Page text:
There are also a number of “Malicious Script Redirections”, which are just as malicious and are also scripts which can download potentially damaging content. These scripts could also be a result of a hack.

It is not clear how long the ANC’s website has been compromised. However, until the organisation’s tech gurus fix the numerous security issues, visitors without effective antivirus protection could be putting the health of their computers at risk.

Barcelona metro map literally translated to English with brilliant results

Barcelona Metro

Ever wondered what Barcelona’s Catalan metro station names mean in English?

Well, reddit user teologico has recreated the metro map with literal translations of each station – with some hilarious results.

Now you know that when you are riding L1 from Santa Coloma to Can Serra, you are literally travelling from Saint Pigeon to Saw Home, whilst passing through stations such as Towers & Bagels (Torres i Bages) or the impressive Urwhatawave (Urquinaona).

Or maybe you are travelling from Maragall to Collblanc on L5, and notice Entença on your way through. Now, thanks to this handy map, you can see that you have, in fact, left Seatorooster and arrived at Whiteneck. That station you saw on the way through? Well, that was called Doyounderstanda.

I would, of course, advise keen travellers to take the translations on this map with a pinch of salt (or a glass of Cava!) and refer to each station by it’s proper Catalan name if you wish to enjoy a smooth journey!

You can see the full-size map – together with other people’s reactions – on reddit. The official metro map, including the tram and Rodalies rail stations, is available on the Transports Metropolitans de Barcelona website here (PDF).

Catalanofòbia in the wake of Paris

Català

While the world was watching the terrible events in Paris overnight, the anti-Catalans took to social media to make some, frankly, disgusting comments.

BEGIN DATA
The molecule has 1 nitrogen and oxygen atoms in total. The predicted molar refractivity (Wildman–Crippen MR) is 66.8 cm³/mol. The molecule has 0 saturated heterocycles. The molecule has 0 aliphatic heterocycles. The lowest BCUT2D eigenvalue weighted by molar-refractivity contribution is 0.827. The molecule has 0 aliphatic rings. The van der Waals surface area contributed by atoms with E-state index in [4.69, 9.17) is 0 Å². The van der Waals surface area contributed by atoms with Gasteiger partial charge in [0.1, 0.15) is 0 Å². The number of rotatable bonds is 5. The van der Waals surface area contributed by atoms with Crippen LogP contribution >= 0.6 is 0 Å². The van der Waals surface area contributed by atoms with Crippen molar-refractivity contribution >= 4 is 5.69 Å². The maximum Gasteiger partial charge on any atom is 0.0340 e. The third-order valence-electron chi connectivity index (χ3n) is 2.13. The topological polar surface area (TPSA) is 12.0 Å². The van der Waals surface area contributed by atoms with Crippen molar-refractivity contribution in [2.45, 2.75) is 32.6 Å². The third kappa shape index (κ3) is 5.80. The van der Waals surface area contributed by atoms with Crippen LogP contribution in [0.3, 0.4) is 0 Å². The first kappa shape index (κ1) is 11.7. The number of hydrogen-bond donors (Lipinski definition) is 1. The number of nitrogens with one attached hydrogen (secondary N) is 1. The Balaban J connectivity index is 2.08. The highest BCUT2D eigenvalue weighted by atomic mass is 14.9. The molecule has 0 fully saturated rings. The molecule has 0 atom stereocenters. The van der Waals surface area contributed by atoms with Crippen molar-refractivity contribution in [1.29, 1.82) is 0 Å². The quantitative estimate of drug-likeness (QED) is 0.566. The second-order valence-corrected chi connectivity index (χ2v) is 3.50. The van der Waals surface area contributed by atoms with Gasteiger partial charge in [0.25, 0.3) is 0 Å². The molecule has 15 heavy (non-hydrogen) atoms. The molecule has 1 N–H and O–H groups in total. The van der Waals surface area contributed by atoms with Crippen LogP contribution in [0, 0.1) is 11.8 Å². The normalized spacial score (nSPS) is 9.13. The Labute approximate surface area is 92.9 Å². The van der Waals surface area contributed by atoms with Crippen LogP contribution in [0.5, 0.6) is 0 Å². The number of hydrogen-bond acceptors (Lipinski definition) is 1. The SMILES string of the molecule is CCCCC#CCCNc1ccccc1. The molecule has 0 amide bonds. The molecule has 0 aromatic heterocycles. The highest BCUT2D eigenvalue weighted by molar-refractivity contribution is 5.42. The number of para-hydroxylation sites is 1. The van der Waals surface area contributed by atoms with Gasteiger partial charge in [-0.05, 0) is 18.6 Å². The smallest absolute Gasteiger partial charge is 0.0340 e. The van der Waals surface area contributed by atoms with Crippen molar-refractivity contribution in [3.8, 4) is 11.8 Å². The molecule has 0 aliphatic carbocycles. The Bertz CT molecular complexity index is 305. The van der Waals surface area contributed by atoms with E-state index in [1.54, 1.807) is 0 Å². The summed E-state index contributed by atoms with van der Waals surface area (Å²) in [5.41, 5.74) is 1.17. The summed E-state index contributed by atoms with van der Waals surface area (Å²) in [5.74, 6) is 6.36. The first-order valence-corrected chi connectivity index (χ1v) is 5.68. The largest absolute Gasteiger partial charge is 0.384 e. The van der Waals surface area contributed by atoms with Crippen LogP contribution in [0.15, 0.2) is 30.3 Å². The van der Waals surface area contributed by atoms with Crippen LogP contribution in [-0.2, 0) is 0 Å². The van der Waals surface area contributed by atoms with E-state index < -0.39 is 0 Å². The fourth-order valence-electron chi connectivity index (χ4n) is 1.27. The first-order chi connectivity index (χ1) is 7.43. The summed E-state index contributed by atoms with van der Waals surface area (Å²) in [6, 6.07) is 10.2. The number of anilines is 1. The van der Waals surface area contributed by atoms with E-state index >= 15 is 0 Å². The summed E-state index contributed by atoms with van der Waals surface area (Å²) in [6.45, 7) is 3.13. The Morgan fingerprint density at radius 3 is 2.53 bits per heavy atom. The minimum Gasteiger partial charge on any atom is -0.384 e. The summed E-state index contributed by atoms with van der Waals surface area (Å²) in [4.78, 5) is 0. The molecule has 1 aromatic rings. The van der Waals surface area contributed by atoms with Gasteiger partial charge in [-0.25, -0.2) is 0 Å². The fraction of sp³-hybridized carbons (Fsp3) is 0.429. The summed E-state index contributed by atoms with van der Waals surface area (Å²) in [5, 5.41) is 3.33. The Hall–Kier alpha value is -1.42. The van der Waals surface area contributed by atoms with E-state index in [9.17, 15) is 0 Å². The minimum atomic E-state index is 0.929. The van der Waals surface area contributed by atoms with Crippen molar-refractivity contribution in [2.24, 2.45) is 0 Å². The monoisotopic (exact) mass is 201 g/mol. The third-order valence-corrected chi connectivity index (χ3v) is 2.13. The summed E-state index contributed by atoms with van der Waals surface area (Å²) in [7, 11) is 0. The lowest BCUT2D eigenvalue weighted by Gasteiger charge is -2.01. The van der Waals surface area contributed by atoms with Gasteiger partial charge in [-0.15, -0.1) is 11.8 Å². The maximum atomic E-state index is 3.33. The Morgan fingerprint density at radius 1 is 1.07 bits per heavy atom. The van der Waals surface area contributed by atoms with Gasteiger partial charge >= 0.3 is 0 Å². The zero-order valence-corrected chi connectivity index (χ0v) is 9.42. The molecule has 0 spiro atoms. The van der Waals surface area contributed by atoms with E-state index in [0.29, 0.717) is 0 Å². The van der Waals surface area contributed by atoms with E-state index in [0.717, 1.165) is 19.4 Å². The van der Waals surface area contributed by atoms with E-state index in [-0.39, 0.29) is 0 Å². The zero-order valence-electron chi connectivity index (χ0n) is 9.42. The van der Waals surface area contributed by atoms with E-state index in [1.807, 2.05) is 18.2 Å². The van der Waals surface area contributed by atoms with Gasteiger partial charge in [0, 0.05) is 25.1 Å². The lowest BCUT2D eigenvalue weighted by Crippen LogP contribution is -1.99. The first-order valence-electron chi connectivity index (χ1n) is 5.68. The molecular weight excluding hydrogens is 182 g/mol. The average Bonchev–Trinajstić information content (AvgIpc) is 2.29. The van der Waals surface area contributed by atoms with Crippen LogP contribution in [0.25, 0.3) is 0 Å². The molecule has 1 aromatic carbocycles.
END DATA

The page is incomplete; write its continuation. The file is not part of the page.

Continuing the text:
These are just a few (with translations into English):

The attacks in Paris are devastating for the Catalan separatists, as they lose all of the attention and publicity which they need so much.

Terrible thing in Paris and despite this the Catalans will continue on Monday by…

While in Spain the Catalans boo the national anthem in France they sing it in chorus in a sign of unity after the attacks in Paris.prayforparis

Massacre in Paris. While the Catalan secessionists are welcoming thousands of Arabs as long as they wave the Estelada. Well. As God intended.

And possibly the worst of the night:

Well what a shame they weren’t Catalans #Paris

Stay classy, Spaniards…

Victory for “Yes”

Catalunya

The two Catalan seperatist forces have won an absolute majority in the Generalitat.

Junts pel Sí (JxS), the coalition formed for these elections, and Candidatura d’Unitat Popular (CUP) have won an absolute majority of seats in the regional assembly, claiming victory and the right to negotiate seperation from Spain.

However, opponents of independence have claimed that their push lacks legitimacy, as they have failed to win a majority of votes, falling 3 points short.

JxS won 62 of the parliamentary seats, six short of a majority of 68, but will work to form a “transitional” government with CUP, who more than tripled their number of seats and now have 10 representatives. One of the biggest obstacles to an agreement will be JxS’ proposal for Artur Mas to be president, which CUP have consistently opposed due to allegations of corruption (among many other reasons).

For opponents of independence, the fact that the separatist forces only achieved 47.7% of the popular vote suggests that independence is now a dead issue. However, those opposed to independence polled 41.6% and have just 52 representatives. The remaining voters seem to be largely in favour of a legal referendum, but in the absence of such a referendum it is impossible to attribute their votes to either the pro- or anti-independence side.

Ciutadans, who are now the second largest party after increasing their number of seats from 9 to 25, are opposed to independence. Their candidate for president, Inés Arrimadas, said last night that the question had been settled, that a majority were opposed and that another vote should be called with parties focusing on what they would do for Catalunya, rather than independence.

However, to do so would be to betray the majority of people who are unhappy with the current relationship with the Spanish state, and JxS and CUP have the necessary majority in the Generalitat to push for independence or, at least, negotiate a better deal with whoever is in power in Spain after December’s elections, in which the future of Catalunya is bound to be a major theme.

Yesterday’s election is not the end of the independence story, but merely a pause in the current chapter. The story will never end until Catalunya achieves full independence and, until then, there is always time to write another page…